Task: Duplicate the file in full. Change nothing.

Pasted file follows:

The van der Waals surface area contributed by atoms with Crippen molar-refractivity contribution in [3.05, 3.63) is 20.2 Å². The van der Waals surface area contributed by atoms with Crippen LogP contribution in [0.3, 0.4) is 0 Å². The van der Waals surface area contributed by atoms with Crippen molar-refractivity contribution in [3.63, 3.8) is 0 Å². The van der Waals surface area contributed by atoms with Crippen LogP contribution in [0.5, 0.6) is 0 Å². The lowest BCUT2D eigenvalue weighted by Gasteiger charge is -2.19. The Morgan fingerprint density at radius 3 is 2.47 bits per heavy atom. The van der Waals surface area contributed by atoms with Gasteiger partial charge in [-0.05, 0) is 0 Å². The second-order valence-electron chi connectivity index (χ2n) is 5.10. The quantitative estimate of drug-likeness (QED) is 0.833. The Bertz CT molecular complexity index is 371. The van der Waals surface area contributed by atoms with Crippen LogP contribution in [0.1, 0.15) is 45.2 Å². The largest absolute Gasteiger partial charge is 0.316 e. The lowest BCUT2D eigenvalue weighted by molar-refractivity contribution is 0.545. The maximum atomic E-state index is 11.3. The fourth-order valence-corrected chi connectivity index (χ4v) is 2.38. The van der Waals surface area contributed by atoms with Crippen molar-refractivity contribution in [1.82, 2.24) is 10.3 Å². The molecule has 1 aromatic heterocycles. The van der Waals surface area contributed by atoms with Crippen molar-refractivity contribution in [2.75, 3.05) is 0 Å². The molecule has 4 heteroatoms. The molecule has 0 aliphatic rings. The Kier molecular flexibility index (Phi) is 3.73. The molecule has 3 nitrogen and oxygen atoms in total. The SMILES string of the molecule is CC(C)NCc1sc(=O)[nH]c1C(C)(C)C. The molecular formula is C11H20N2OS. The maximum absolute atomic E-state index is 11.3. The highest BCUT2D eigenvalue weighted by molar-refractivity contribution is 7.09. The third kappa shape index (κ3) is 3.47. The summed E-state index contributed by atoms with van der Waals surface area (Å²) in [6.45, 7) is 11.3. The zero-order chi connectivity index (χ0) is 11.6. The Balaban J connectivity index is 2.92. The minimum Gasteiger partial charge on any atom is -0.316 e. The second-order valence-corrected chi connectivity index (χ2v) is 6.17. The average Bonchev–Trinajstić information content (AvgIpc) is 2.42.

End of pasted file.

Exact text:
The van der Waals surface area contributed by atoms with Crippen molar-refractivity contribution in [3.05, 3.63) is 20.2 Å². The van der Waals surface area contributed by atoms with Crippen LogP contribution in [0.3, 0.4) is 0 Å². The van der Waals surface area contributed by atoms with Crippen molar-refractivity contribution in [3.63, 3.8) is 0 Å². The van der Waals surface area contributed by atoms with Crippen LogP contribution in [0.5, 0.6) is 0 Å². The lowest BCUT2D eigenvalue weighted by Gasteiger charge is -2.19. The Morgan fingerprint density at radius 3 is 2.47 bits per heavy atom. The van der Waals surface area contributed by atoms with Gasteiger partial charge in [-0.05, 0) is 0 Å². The second-order valence-electron chi connectivity index (χ2n) is 5.10. The quantitative estimate of drug-likeness (QED) is 0.833. The Bertz CT molecular complexity index is 371. The van der Waals surface area contributed by atoms with Crippen LogP contribution in [0.1, 0.15) is 45.2 Å². The largest absolute Gasteiger partial charge is 0.316 e. The lowest BCUT2D eigenvalue weighted by molar-refractivity contribution is 0.545. The maximum atomic E-state index is 11.3. The fourth-order valence-corrected chi connectivity index (χ4v) is 2.38. The van der Waals surface area contributed by atoms with Crippen molar-refractivity contribution in [1.82, 2.24) is 10.3 Å². The molecule has 1 aromatic heterocycles. The van der Waals surface area contributed by atoms with Crippen molar-refractivity contribution in [2.75, 3.05) is 0 Å². The molecule has 4 heteroatoms. The molecule has 0 aliphatic rings. The Kier molecular flexibility index (Phi) is 3.73. The molecule has 3 nitrogen and oxygen atoms in total. The SMILES string of the molecule is CC(C)NCc1sc(=O)[nH]c1C(C)(C)C. The molecular formula is C11H20N2OS. The maximum absolute atomic E-state index is 11.3. The highest BCUT2D eigenvalue weighted by molar-refractivity contribution is 7.09. The third kappa shape index (κ3) is 3.47. The summed E-state index contributed by atoms with van der Waals surface area (Å²) in [6.45, 7) is 11.3. The zero-order chi connectivity index (χ0) is 11.6. The Balaban J connectivity index is 2.92. The minimum Gasteiger partial charge on any atom is -0.316 e. The second-order valence-corrected chi connectivity index (χ2v) is 6.17. The average Bonchev–Trinajstić information content (AvgIpc) is 2.42.